Nota Bene

Heistbox (popularly known as Dropbox) has now permanently altered the accounts of its original users. (See my post, “Dropbox and the Snake Oil Sales Model of Tech Firms,” June 12, 2015). I think I have removed or updated all of my original Heistbox links; please write or tweet if you click somewhere and cannot get to the review or feature you would like to read. Thank you.

Apr 22, 2015

My Tribeca Film Festival Coverage

A still from Erik Shirai's "The Birth of  Saké" shows brewery workers preparing the rice that is the basis of Japan's national beverage. (Photo courtesy of Tribeca Film Festival)


My interview with filmmaker Erik Shirai and two of his subjects in The Birth of Saké appears on Film Journal's website: http://www.filmjournal.com/harmonious-brew-tribeca-film-festival-educates-birth-sak%C3%A9.

Paul Mangwana, the leader of Mugabe’s political party, Zimbabwe African National Union, and Douglas Mwonzora, a member of the opposition party, Movement for Democratic Change. (photo courtesy of Tribeca Film Festival)

My interview with Camilla Nielsson for Democrats, about the two men who drafted Zimbabwe's first constitution, appears here: http://www.filmjournal.com/camilla-nielsson%E2%80%99s-tribeca-doc-%E2%80%98democrats%E2%80%99-follows-creation-zimbabwe%E2%80%99s-first-constitution.

Flonja Kodheli (L) and Alba Rohrwacher in Laura Bispuri's Sworn Virgin, one of the films discussed in my article on Italian films premiering at the Tribeca Film Festival. (Photo courtesy of TFF.)

"Tribeca Film Festival Spotlights Italian Filmmaking" includes interviews with four filmmakers: http://www.filmjournal.com/tribeca-film-festival-spotlights-italian-filmmaking.


Sarah (Dianna Agron) and Pepper (Paz de la Huerta) in a still from Natalia Leite's Bare. (Photo courtesy of TFF.)

"Assessing Gender Balance at the Tribeca Film Festival," my coverage of women directors and women-centered films screening at the festival, appears on Film Journal International's website: http://www.filmjournal.com/assessing-gender-balance-2015-tribeca-film-festival.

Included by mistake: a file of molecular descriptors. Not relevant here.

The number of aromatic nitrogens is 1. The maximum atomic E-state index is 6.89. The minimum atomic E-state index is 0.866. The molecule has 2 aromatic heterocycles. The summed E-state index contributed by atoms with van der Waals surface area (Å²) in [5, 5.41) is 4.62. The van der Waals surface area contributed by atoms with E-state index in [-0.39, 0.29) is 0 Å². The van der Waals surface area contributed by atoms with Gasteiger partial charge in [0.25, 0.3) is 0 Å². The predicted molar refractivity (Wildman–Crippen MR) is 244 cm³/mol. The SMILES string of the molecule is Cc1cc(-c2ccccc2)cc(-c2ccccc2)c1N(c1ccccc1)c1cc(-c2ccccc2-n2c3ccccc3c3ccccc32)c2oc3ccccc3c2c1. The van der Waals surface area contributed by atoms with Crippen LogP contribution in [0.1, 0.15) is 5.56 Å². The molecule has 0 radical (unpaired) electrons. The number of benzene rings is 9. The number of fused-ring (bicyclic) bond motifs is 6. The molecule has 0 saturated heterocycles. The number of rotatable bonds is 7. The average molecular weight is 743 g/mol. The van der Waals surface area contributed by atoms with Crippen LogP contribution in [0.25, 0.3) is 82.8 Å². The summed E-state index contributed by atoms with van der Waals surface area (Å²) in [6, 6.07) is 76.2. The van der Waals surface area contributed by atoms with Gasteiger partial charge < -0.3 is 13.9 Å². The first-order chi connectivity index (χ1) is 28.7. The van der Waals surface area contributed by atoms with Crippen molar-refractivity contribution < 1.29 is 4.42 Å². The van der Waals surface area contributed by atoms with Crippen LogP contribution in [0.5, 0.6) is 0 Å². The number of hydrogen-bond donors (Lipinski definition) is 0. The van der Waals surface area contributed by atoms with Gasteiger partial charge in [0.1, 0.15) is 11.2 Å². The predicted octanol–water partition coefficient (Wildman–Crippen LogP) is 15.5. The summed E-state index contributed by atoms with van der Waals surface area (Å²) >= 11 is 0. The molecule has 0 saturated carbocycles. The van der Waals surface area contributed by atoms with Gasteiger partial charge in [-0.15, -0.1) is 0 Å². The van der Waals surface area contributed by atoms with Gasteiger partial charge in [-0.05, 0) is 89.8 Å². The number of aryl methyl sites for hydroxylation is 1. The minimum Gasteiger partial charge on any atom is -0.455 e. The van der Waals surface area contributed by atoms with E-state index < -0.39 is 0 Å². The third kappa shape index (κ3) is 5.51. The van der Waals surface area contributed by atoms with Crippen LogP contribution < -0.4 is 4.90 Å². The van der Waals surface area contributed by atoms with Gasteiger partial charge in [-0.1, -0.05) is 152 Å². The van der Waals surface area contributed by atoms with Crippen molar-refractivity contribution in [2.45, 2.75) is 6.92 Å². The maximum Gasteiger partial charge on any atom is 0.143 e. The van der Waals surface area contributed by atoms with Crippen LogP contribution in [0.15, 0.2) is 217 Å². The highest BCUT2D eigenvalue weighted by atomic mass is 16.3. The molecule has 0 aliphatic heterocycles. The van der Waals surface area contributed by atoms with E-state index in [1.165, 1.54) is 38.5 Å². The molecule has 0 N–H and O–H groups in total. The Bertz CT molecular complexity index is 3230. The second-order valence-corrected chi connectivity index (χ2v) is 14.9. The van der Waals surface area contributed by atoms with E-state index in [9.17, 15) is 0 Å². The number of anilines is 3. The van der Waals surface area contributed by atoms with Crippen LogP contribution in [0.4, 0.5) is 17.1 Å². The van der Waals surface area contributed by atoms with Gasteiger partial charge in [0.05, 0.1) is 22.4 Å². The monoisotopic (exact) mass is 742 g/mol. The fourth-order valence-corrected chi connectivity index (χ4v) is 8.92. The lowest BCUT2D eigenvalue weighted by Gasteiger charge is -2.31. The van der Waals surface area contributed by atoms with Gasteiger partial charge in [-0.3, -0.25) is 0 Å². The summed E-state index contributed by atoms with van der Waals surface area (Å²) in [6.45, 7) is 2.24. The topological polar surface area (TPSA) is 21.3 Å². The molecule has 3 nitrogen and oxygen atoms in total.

Check back in a few days for an interview with cinematographer (Frozen River) turned director Reed Morano for Meadowland.

Apr 20, 2015

Alexander Nanau's "Toto and His Sisters"

Andreea and Toto in Toto and His Sisters (Image courtesy of Tribeca Film Festival)
The Tribeca Film Festival always screens a broad range of documentaries, and this year is no exception. I saw as many as time allowed, and interviewed two documentary filmmakers (see Film Journal International’s “Screener” blog) whose work may or may not get released in theaters. A third, Alexander Nanau, is a filmmaker I did not have time to speak with, but his documentary, Toto and His Sisters, about a Roma family, is a documentary I wanted to write about. It will screen at the festival on April 24th.

One art house distributor I spoke with at Tribeca complained that Toto and His Sisters had a  “downward trajectory.” Another declared that “everyone” knew about Romania’s discriminatory polices against the Roma. Neither statement is true. There have been other excellent documentaries and narrative films on the subject, but Nanau’s is both a skillfully rendered piece of journalism, and a documentary in which we see the world through the eyes of children. As in print journalism, documentary is shaped by the views of the journalist, although the subject matter surfaces through interviews—and, as it does in every cinematic genre, through the filmmaker’s close attention to what may be articulated through camera placement and editing.